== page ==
In 1961 Malick began his studies in philosophy at Harvard University. He attended a course taught by Paul Tillich called ‘The Self-Interpretation of Man in Western Thought’. Paul Tillich was a Christian existentialist philosopher and theologian of German origin. He was the son of a Prussian Lutheran pastor, and he himself became a Lutheran pastor in Germany. In 1933, while Professor of Theology at the University of Frankfurt he was dismissed from his role as his teachings contrasted with the views of Adolf Hitler in irreconcilable ways. He was then offered a job at New York City’s Union Theological Seminary which he accepted and moved to the US, where he learnt English and later began teaching at Harvard.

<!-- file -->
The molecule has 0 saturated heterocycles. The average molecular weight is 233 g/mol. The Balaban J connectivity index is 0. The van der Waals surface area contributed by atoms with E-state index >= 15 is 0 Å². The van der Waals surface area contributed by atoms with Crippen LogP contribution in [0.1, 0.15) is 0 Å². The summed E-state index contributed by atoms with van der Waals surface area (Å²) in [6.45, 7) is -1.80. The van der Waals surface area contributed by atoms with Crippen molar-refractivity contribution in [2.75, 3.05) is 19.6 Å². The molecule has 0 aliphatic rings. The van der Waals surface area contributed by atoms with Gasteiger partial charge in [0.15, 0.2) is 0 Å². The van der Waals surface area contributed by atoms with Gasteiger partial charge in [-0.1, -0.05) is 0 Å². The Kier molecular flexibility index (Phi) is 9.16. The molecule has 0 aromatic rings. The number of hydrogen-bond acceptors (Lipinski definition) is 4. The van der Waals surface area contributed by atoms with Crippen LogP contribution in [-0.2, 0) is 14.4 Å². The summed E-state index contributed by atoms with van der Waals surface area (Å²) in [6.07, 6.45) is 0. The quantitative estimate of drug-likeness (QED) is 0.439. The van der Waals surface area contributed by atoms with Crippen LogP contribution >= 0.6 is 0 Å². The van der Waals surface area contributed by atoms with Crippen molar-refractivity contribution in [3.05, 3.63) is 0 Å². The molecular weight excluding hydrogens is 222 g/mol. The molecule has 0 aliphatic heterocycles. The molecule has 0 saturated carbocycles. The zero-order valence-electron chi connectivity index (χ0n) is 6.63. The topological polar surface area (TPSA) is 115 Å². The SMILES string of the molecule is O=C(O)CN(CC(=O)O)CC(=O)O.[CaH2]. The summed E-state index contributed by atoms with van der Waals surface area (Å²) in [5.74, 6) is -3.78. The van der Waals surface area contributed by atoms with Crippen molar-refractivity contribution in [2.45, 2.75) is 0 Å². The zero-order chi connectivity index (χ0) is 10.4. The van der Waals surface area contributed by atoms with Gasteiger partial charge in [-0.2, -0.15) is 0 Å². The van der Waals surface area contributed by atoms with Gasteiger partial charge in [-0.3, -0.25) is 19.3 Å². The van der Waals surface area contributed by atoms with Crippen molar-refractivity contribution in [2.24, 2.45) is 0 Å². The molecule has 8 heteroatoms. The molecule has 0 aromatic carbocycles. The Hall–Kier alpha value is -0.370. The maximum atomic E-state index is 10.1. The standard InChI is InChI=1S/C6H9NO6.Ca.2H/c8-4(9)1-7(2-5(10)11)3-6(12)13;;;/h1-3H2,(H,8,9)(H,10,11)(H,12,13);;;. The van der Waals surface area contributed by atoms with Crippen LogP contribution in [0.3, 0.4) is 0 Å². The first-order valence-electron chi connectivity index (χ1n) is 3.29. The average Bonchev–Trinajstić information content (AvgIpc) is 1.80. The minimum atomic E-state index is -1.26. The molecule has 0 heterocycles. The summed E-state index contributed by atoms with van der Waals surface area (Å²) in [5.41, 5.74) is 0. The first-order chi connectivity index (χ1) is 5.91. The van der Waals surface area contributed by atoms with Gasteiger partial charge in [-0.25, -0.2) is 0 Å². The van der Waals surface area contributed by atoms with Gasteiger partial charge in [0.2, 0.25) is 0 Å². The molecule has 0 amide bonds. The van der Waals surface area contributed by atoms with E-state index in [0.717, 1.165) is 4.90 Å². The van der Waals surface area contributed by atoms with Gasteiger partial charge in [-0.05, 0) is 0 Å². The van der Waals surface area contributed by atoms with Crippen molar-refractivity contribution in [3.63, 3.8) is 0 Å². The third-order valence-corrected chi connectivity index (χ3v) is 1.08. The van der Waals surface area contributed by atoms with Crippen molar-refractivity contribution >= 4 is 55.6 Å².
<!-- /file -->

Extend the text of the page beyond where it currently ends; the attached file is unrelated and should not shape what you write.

Terrence Malick’s tutor and supervisor at Harvard was Stanley Cavell. Stanley Cavell, of Jewish origin, is a philosophy professor, currently the Professor of Aesthetics and the General Theory of Value at Harvard University. Cavell’s influences include Wittgenstein, Heidegger, Kierkegaard, Thoreau and Emerson. Cavell later wrote a number of books in which he exposed philosophical concepts through his examination of films, including the seminal ‘The World Viewed: Reflections on the Ontology of Film’.
Malick, whose dissertation was on how Heidegger’s thoughts on epistemology related to the analysis of perception of Bertrand Russell, G.E. Moore and C.I. Lewis, during his student days traveled on a “pilgrimage” to Germany where he met Heidegger in his hut in the Black Forest among fields of eyebright and arnica. It is likely he discussed his interpretation of some writings by the German philosopher that Malick translated as part of his dissertation studies.